In this work, a silane modifier with benzyl substitutes (OFS-B) and linear substitutes (OFS-L) was used to modify bentonite clay and soil, and the results were characterized by Fourier transform-infrared absorption spectroscopy (FT-IR) and powder-X-ray diffraction (XRD) analysis. A contact angle analysis was performed to determine the wettability of modified clay and soil. The findings revealed that silane-modified OFS-L clay and soil produced wettable surfaces, while OFS-B exhibited hydrophobic properties. These clays and soils were used in a bioretention system for Cd (II) removal. In the study, seven different types of bioretention systems, including natural, OFS-L, and OFS-B modified clay and soil, as well as natural, OFS-L, and OFS-B modified soil, were applied to Cyperus alternifolius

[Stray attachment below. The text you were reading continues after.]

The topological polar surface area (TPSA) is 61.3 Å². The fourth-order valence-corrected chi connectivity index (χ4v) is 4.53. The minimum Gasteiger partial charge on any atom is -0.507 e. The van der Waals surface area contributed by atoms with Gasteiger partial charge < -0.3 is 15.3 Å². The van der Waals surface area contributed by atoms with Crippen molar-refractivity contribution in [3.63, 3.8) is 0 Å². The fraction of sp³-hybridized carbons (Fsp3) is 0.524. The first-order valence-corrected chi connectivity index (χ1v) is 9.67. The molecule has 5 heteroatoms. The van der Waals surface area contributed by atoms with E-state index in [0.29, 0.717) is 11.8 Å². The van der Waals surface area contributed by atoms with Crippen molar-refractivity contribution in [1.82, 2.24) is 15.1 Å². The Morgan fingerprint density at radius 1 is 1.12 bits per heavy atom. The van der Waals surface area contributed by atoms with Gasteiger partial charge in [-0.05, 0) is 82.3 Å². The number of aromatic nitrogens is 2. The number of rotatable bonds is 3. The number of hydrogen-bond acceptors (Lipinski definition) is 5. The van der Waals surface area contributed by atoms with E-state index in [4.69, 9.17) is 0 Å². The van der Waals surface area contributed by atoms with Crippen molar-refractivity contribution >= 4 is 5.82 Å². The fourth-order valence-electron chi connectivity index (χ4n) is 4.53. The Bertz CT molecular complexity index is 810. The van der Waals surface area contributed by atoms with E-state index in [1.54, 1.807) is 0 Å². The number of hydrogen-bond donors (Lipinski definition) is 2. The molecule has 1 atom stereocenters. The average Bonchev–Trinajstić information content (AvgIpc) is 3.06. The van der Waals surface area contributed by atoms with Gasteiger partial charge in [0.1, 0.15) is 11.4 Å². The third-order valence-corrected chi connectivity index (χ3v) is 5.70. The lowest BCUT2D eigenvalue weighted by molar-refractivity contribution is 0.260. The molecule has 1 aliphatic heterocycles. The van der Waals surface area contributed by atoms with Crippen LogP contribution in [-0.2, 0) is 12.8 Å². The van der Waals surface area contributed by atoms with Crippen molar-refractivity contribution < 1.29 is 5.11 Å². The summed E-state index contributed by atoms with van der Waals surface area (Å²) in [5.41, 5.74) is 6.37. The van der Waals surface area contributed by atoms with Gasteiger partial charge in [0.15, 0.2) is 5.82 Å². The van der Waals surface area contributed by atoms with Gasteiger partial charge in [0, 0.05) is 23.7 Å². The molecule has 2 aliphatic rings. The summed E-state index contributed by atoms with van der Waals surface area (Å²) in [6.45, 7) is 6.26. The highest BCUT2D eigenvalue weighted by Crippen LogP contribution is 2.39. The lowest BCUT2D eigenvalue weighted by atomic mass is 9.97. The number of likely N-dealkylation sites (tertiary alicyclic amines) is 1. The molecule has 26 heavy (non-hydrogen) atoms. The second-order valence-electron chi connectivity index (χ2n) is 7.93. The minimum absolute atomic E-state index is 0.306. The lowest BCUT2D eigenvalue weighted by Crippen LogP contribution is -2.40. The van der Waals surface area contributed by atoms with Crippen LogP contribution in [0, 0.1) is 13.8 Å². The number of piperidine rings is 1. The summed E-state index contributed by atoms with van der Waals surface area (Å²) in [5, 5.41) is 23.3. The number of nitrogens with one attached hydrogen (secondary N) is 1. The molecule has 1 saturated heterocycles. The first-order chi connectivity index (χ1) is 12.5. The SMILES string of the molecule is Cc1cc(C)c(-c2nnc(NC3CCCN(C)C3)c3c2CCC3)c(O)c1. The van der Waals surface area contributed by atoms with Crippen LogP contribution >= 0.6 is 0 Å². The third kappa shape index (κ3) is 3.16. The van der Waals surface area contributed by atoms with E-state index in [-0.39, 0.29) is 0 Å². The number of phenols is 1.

plants without an additional layer. The removal capacity of Cd (II) was measured in the following order: modified clay > modified soil > original clay/soil > no layer, i.e., 99.48%, 92.22%, 88.10/78.5%, and 30.0%, respectively. OFS-L removed more Cd (II) than OFS-B during the modification. OFS-L now improves the bioavailability and accumulation of Cd (II) in the plant (18.5 µg/g) and has a higher chlorophyll-b concentration (1.92 mg/g fresh weight) than other systems. The wettable clay exhibited clay leaching into the various levels of the bioretention system. In the bioretention system, benzyl substituted clay prevented the penetration of water and formed a Cd (II) agglomeration. When compared to non-wettable modifiers, these results indicated that wettable clay material could be a capable material for removing Cd (II).
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